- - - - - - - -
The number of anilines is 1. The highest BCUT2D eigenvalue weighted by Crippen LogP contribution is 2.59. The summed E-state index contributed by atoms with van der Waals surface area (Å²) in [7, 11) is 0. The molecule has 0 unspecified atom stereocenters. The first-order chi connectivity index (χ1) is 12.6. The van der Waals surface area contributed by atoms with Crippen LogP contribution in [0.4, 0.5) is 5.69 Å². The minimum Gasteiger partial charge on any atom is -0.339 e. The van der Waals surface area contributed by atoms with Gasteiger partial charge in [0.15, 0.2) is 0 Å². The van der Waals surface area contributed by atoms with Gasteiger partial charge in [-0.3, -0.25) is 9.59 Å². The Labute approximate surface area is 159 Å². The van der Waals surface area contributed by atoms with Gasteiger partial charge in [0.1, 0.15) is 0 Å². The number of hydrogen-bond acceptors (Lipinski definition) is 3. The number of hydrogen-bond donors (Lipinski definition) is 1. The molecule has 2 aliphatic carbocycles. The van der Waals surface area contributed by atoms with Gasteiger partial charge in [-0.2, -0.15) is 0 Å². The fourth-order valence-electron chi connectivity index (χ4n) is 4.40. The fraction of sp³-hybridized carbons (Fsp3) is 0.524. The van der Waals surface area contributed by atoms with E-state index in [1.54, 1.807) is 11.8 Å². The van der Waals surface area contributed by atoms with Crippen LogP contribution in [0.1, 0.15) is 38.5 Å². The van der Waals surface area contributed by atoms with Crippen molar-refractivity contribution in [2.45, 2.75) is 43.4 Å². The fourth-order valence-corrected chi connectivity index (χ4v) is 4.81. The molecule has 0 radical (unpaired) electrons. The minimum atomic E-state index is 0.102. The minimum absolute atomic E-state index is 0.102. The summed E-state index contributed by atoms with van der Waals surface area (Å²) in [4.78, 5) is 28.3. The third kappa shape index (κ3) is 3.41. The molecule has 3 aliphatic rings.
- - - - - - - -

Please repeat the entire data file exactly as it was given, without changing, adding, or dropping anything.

The number of anilines is 1. The highest BCUT2D eigenvalue weighted by Crippen LogP contribution is 2.59. The summed E-state index contributed by atoms with van der Waals surface area (Å²) in [7, 11) is 0. The molecule has 0 unspecified atom stereocenters. The first-order chi connectivity index (χ1) is 12.6. The van der Waals surface area contributed by atoms with Crippen LogP contribution in [0.4, 0.5) is 5.69 Å². The minimum Gasteiger partial charge on any atom is -0.339 e. The van der Waals surface area contributed by atoms with Gasteiger partial charge in [0.15, 0.2) is 0 Å². The van der Waals surface area contributed by atoms with Gasteiger partial charge in [-0.3, -0.25) is 9.59 Å². The Labute approximate surface area is 159 Å². The van der Waals surface area contributed by atoms with Gasteiger partial charge in [0.1, 0.15) is 0 Å². The number of hydrogen-bond acceptors (Lipinski definition) is 3. The number of hydrogen-bond donors (Lipinski definition) is 1. The molecule has 2 aliphatic carbocycles. The van der Waals surface area contributed by atoms with Gasteiger partial charge in [-0.2, -0.15) is 0 Å². The fourth-order valence-electron chi connectivity index (χ4n) is 4.40. The fraction of sp³-hybridized carbons (Fsp3) is 0.524. The van der Waals surface area contributed by atoms with E-state index in [1.54, 1.807) is 11.8 Å². The van der Waals surface area contributed by atoms with Crippen LogP contribution in [0.1, 0.15) is 38.5 Å². The van der Waals surface area contributed by atoms with Crippen molar-refractivity contribution in [2.45, 2.75) is 43.4 Å². The fourth-order valence-corrected chi connectivity index (χ4v) is 4.81. The molecule has 0 radical (unpaired) electrons. The minimum atomic E-state index is 0.102. The minimum absolute atomic E-state index is 0.102. The summed E-state index contributed by atoms with van der Waals surface area (Å²) in [4.78, 5) is 28.3. The third kappa shape index (κ3) is 3.41. The molecule has 3 aliphatic rings.